Value for money is a curious expression. It means something a little different to each of us, but I imagine it does not mean the same thing as a ‘bargain’ to any of us. 

A bargain is something sold cheaply, a product or a service that is run-of-the-mill, everyday, not something special. Buy one get one free on loo rolls, yoghurts, and slabs of beer for a party are all bargains, but I doubt you would describe any of them as excellent value for money. 

Value, or my preferred term (why are they often French?) rapport qualité prix, which I shorten to QP in my annual Burgundy En Primeur Report, speaks of the quality and price ratio. 

I like this – it seems more tangible and can refer to items of any quality and price. A Porsche 996 is widely regarded as the best-value Porsche around, but it can hardly be thought of as a bargain. A bottle of wine that sells for £15 but tastes more like a tenner is a rip-off. 

But one that sells for a tenner and tastes like it could sport a £15 price tag represents excellent value. I have spent my entire wine trade career seeking wines that represent superb value for money. It was the first lesson I was taught in 1987 by the late great James Rogers. He would walk into the Barnes Wine Shop and put a couple of cases of wine bottles on the counter, all wrapped in kitchen foil. Our job as lowly bottle hands was to taste these wines blind and attribute a retail price to each. James would return after a hearty lunch for the grand unveiling. We then listed the wines with the finest flavours whose prices we overestimated by enough margin to warrant a ‘great value’ tag. While we are often a little too glib about this ubiquitous term, I have always tried to remain faithful to the philosophy, and so this month, I have picked three wines that I believe represent seriously great value for money. 

I hope you agree.

2016 Greyfriars Vineyard, Cuvée Royale

Greyfriars vintage sits this side of the thirty-five-pound mark, putting hundreds if not thousands of sparkling wines to shame. 

This time, a neat 50% Chardonnay, 50% Pinot Noir brew with no fewer than six years under its belt. Only 3,400 bottles were made, and each one is filled to the brim with hand-picked, whole bunch pressed, old oak fermented, glorious wine. 

This is a superb discovery, and if you have yet to taste it, I insist you make a beeline for a bottle or two because the perfume, lift, weight, and tension components here are assembled with such precision it is extraordinary. What’s more, it is still a baby, and it is clear that there is so much more to come over the next decade.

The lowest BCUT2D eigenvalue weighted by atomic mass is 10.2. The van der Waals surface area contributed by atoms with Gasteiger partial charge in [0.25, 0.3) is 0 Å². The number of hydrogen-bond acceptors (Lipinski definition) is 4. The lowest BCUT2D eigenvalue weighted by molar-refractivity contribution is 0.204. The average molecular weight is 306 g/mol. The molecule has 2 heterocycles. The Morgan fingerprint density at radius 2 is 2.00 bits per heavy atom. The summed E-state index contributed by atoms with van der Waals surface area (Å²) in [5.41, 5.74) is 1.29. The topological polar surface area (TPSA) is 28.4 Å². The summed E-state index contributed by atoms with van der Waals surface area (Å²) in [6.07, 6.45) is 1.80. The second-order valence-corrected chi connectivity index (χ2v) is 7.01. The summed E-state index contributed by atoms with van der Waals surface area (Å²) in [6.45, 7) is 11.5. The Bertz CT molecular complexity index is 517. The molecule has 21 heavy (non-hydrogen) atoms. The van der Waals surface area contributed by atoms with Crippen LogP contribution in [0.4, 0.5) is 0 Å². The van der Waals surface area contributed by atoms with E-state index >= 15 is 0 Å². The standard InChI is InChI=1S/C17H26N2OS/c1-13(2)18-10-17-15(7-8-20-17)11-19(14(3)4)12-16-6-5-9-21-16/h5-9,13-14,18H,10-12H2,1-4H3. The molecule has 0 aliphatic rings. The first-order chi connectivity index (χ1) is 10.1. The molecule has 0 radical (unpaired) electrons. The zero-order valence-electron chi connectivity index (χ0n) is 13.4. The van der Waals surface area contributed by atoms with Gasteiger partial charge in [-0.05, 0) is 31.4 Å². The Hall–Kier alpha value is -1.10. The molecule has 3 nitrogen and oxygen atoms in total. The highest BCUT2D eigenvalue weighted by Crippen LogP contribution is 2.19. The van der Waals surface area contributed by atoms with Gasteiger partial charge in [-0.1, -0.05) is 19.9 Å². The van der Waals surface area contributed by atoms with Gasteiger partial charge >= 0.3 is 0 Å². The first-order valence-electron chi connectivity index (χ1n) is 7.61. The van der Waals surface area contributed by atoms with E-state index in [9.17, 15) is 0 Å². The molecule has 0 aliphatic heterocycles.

It also looks the part, making this the most exciting, desirable and finest-value vintage sparkling wine in England.

NV Langham Wine Estate, Culver Classic Cuvée

I am such a massive fan of the Langham portfolio of wines, and every single cuvée exhibits obvious value for money.

Culver is made from 51% Pinot Noir, 35% Pinot Meunier and 14% Chardonnay and it deserves its ‘Classic’ moniker. The current release is based on the 2019 vintage. With a careful addition of 17% reserve wine, the result is terrific balance, expressive, flavour-packed fruit notes and an overall experience that is ready to go right now. 

All too often, NV releases seem tense, nervy and raw, arguing that they need a couple of years to calm down and find their equilibrium. Culver exudes class and control from the off, and it is so composed and rewarding that I am confident that even the most ardent sparkling wine snob would fall head over heels for this wine. 

But the biggest shock would be the price tag – thirty bangers for a wine of this distinction, now that is bafflingly good value for money.

NV The Grange, Classic

The current release of The Grange (another Classic that deserves this title) is made predominantly from the 2017 vintage. 

The make-up is a neatly balanced 48% Chardonnay, 27% Pinot Noir and 25% Pinot Meunier. In this regard, it presents a different set of flavour triggers than Culver, making it a must-buy wine this month.

There is a touch of barrel fermentation here which serves to soften the edges, and with 13% reserve wine on board, it is fresh, as opposed to a more sluggish or weighty, number. With 37 months spent on its lees and 7g/L dosage, this is a thoroughly civilised sparkler with more than a little grace and distinction. 

I scribbled in my tasting notes that ‘there is no Champagne around that compares to this wine at this price’. And also that it shows ‘juicy freshness and a most rewarding flavour’. Glance up the page to the price again and join me in welcoming The Grange to the tremendous value club!


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